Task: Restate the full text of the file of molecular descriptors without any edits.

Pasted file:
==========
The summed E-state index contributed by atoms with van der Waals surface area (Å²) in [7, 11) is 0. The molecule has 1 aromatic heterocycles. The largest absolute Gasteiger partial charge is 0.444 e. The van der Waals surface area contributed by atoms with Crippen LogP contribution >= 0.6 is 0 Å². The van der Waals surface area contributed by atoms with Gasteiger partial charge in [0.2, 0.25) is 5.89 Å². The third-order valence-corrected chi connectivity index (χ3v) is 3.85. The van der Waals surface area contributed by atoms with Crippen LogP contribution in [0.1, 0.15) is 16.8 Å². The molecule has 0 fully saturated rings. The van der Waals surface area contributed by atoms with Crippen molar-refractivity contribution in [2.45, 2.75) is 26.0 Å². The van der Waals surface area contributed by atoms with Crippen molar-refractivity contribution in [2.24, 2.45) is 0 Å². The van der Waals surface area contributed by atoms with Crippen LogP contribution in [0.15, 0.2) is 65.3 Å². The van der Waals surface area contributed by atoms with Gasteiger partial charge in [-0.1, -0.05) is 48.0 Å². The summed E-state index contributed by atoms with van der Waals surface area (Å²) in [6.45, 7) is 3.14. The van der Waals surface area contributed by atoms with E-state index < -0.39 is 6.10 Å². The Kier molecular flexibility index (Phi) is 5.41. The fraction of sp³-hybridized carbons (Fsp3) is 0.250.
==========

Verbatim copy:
The summed E-state index contributed by atoms with van der Waals surface area (Å²) in [7, 11) is 0. The molecule has 1 aromatic heterocycles. The largest absolute Gasteiger partial charge is 0.444 e. The van der Waals surface area contributed by atoms with Crippen LogP contribution >= 0.6 is 0 Å². The van der Waals surface area contributed by atoms with Gasteiger partial charge in [0.2, 0.25) is 5.89 Å². The third-order valence-corrected chi connectivity index (χ3v) is 3.85. The van der Waals surface area contributed by atoms with Crippen LogP contribution in [0.1, 0.15) is 16.8 Å². The molecule has 0 fully saturated rings. The van der Waals surface area contributed by atoms with Crippen molar-refractivity contribution in [2.45, 2.75) is 26.0 Å². The van der Waals surface area contributed by atoms with Crippen molar-refractivity contribution in [2.24, 2.45) is 0 Å². The van der Waals surface area contributed by atoms with Crippen LogP contribution in [0.15, 0.2) is 65.3 Å². The van der Waals surface area contributed by atoms with Gasteiger partial charge in [-0.1, -0.05) is 48.0 Å². The summed E-state index contributed by atoms with van der Waals surface area (Å²) in [6.45, 7) is 3.14. The van der Waals surface area contributed by atoms with E-state index < -0.39 is 6.10 Å². The Kier molecular flexibility index (Phi) is 5.41. The fraction of sp³-hybridized carbons (Fsp3) is 0.250.